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Discover more about the Ice Age as you explore this 12-mile long, 100-foot tall and 1.5-mile wide glacier that has been observed to grow and melt over time.
Alaska is without a doubt one of the most stunning, unspoiled places in the United States. With an estimated 100,000 glaciers in the state, this is one of the best places in the world to see these fascinating remnants from the Ice Age.
The Mendenhall Glacier is one accessible glacier you should check out. In recent times, this 12-mile (19 km) long, 100-foot (30.5) tall, and 1.5-mile (2.4 km) wide glacier has both grown and melted, based on increased or decreased amounts of snowfall and temperature. Because of Alaska´s unique geography and climate, glaciers like Mendenhall have been able to survive longer than others. The Mendenhall Glacier is fed from the Juneau Icefield, an icefield that covers more than 1,500 square miles (3885 sq km) and feeds 38 large glaciers. It is a testimony to the Ice Age that once covered 30 percent of the earth with ice.
Located 10 miles (16 km) from downtown Juneau, the Mendenhall Glacier Visitor Center, which hosts over 250,000 people a year, offers an interpretation center with numerous exhibits, trails, and a campground. Before making a trip here, learn what you can about glaciers and the Ice Age. Then, when you and your family finally see Mendenhall Glacier, you will not only appreciate its splendor, but will also be able to discuss its past and how it fits into the Bible´s history.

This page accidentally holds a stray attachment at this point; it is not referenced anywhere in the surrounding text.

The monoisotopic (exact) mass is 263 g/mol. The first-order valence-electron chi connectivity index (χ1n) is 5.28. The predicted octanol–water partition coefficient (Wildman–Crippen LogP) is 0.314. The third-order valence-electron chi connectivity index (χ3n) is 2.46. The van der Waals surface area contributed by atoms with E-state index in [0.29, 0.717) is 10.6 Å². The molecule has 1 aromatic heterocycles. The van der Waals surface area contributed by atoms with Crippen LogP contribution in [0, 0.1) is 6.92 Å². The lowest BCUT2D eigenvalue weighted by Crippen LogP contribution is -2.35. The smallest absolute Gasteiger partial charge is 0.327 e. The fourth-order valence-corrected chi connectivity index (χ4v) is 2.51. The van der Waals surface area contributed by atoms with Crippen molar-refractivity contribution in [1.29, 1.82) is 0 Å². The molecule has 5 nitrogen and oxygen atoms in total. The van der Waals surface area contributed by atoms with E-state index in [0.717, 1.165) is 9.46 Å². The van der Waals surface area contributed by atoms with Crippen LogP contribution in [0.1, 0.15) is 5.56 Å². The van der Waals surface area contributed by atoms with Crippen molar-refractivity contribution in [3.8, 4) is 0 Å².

Much of our understanding of the Ice Age comes from studying active glaciers. This part of the country is blanketed with them. The Mendenhall Glacier is fed by the Juneau Icefield, a massive accumulation of ice and snow that covers more than 1,500 square miles and feeds 38 large glaciers, sometimes called "rivers of ice" because they slowly flow down the valley.
Your family will especially appreciate the icefield if you study the biblical timeline of how and when glaciers were formed before you visit. Interestingly, glaciers can be thousands of years old but have top layers that are considered younger because of continuous snowfall that gets added.
Wondering how those giant granite boulders around the visitor's center got there? The short animated movie on the visitor's website, "Eric the Erratic," explains these oddities well:
"I am a granite boulder that was once part of the Mendenhall Towers about 7 miles up the valley. The grinding of the glacial ice caused me to break off the side of the mountain and tumble down 60 feet. I landed on top of the glacier and came to rest on the icy surface. For 80 years I rode on the glacier until I was deposited on a flat piece of ground in the Mendenhall Valley. I am called an erratic because I didn't fit in with the rest of the landscape."